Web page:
Bound for the Promised Land is the first extensive examination of the impact on the American religious landscape of the Great Migration-the movement from South to North and from country to city by hundreds of thousands of African Americans following World War I.
In focusing on this phenomenon's religious and cultural implications, Milton C.
Sernett breaks with traditional patterns of historiography that analyze the migration in terms of socioeconomic considerations. Drawing on a range of sources-interviews, government documents, church periodicals, books, pamphlets, and articles-Sernett shows how the mass migration created an institutional crisis for black religious leaders.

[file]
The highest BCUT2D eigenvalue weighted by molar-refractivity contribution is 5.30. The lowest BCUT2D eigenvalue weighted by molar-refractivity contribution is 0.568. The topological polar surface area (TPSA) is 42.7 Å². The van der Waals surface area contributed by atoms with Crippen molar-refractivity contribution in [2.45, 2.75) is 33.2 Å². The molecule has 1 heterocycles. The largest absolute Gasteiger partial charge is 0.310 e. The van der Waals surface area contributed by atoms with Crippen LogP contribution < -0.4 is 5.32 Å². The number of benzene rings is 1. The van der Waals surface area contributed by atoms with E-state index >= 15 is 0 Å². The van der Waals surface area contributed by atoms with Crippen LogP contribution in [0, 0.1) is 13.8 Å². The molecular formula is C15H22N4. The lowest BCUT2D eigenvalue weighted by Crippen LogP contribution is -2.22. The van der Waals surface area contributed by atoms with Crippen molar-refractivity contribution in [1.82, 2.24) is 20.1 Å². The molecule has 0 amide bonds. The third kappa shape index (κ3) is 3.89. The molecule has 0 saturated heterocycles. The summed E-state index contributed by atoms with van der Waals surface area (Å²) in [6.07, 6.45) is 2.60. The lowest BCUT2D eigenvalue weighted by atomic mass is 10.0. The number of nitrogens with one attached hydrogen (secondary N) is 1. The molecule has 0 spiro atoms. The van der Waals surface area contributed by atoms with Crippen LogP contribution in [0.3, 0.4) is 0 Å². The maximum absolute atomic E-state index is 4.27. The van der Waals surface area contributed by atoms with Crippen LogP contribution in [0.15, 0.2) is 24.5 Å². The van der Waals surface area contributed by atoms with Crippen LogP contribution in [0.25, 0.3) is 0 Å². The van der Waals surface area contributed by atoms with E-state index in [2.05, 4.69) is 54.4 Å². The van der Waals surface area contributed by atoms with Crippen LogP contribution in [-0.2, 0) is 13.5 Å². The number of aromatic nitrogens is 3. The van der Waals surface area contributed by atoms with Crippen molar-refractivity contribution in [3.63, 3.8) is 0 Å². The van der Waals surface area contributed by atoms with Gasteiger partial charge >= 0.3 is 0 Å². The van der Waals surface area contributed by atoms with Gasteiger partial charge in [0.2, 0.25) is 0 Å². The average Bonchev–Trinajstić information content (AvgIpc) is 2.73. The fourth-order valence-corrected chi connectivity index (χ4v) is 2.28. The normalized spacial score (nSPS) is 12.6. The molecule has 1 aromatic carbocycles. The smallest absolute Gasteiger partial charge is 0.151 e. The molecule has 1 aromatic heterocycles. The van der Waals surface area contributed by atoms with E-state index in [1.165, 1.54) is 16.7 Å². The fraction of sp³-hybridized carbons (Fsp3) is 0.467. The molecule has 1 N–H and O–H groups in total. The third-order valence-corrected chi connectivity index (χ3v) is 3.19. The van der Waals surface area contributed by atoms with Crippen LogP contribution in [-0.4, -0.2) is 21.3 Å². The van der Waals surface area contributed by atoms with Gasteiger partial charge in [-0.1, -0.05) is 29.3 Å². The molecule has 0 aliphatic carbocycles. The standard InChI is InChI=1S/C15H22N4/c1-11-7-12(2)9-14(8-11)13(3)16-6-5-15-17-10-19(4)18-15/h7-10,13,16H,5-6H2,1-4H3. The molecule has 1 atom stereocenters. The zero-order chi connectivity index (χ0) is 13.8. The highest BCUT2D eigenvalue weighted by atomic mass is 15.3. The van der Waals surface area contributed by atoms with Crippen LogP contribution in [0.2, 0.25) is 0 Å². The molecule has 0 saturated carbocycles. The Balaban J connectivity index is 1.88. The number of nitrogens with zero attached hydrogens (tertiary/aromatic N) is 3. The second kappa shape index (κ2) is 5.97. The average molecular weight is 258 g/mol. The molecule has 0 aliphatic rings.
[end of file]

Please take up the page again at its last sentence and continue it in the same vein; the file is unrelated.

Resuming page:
He describes the creative tensions that resulted when the southern migrants who saw their exodus as the Second Emancipation brought their religious beliefs and practices into northern cities such as Chicago, and traces the resulting emergence of the belief that black churches ought to be more than places for "praying and preaching." Explaining how this social gospel perspective came to dominate many of the classic studies of African American religion, Bound for the Promised Land sheds new light on various components of the development of black religion, including philanthropic endeavors to "modernize" the southern black rural church.
In providing a balanced and holistic understanding of black religion in post-World War I America, Bound for the Promised Land serves to reveal the challenges presently confronting this vital component of America's religious mosaic.